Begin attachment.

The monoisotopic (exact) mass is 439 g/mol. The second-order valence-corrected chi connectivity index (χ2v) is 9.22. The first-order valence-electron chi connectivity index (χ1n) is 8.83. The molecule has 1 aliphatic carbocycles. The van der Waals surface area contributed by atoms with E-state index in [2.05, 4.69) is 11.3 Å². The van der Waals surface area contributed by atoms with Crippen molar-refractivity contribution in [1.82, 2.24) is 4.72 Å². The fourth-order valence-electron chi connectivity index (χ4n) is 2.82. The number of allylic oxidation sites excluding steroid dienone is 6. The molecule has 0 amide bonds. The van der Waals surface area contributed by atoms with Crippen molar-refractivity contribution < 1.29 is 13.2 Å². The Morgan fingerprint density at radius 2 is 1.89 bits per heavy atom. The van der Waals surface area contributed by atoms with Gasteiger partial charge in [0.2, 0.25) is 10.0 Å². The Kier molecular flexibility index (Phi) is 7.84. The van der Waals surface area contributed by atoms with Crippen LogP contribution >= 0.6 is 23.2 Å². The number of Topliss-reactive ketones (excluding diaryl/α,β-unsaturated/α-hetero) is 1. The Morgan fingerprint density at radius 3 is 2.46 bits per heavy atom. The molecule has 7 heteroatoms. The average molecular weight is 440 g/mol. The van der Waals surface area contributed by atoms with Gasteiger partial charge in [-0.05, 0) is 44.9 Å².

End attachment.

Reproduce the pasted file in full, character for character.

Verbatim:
The monoisotopic (exact) mass is 439 g/mol. The second-order valence-corrected chi connectivity index (χ2v) is 9.22. The first-order valence-electron chi connectivity index (χ1n) is 8.83. The molecule has 1 aliphatic carbocycles. The van der Waals surface area contributed by atoms with E-state index in [2.05, 4.69) is 11.3 Å². The van der Waals surface area contributed by atoms with Crippen molar-refractivity contribution in [1.82, 2.24) is 4.72 Å². The fourth-order valence-electron chi connectivity index (χ4n) is 2.82. The number of allylic oxidation sites excluding steroid dienone is 6. The molecule has 0 amide bonds. The van der Waals surface area contributed by atoms with Crippen molar-refractivity contribution < 1.29 is 13.2 Å². The Morgan fingerprint density at radius 2 is 1.89 bits per heavy atom. The van der Waals surface area contributed by atoms with Gasteiger partial charge in [0.2, 0.25) is 10.0 Å². The Kier molecular flexibility index (Phi) is 7.84. The van der Waals surface area contributed by atoms with Crippen LogP contribution >= 0.6 is 23.2 Å². The number of Topliss-reactive ketones (excluding diaryl/α,β-unsaturated/α-hetero) is 1. The Morgan fingerprint density at radius 3 is 2.46 bits per heavy atom. The molecule has 7 heteroatoms. The average molecular weight is 440 g/mol. The van der Waals surface area contributed by atoms with Gasteiger partial charge in [-0.05, 0) is 44.9 Å².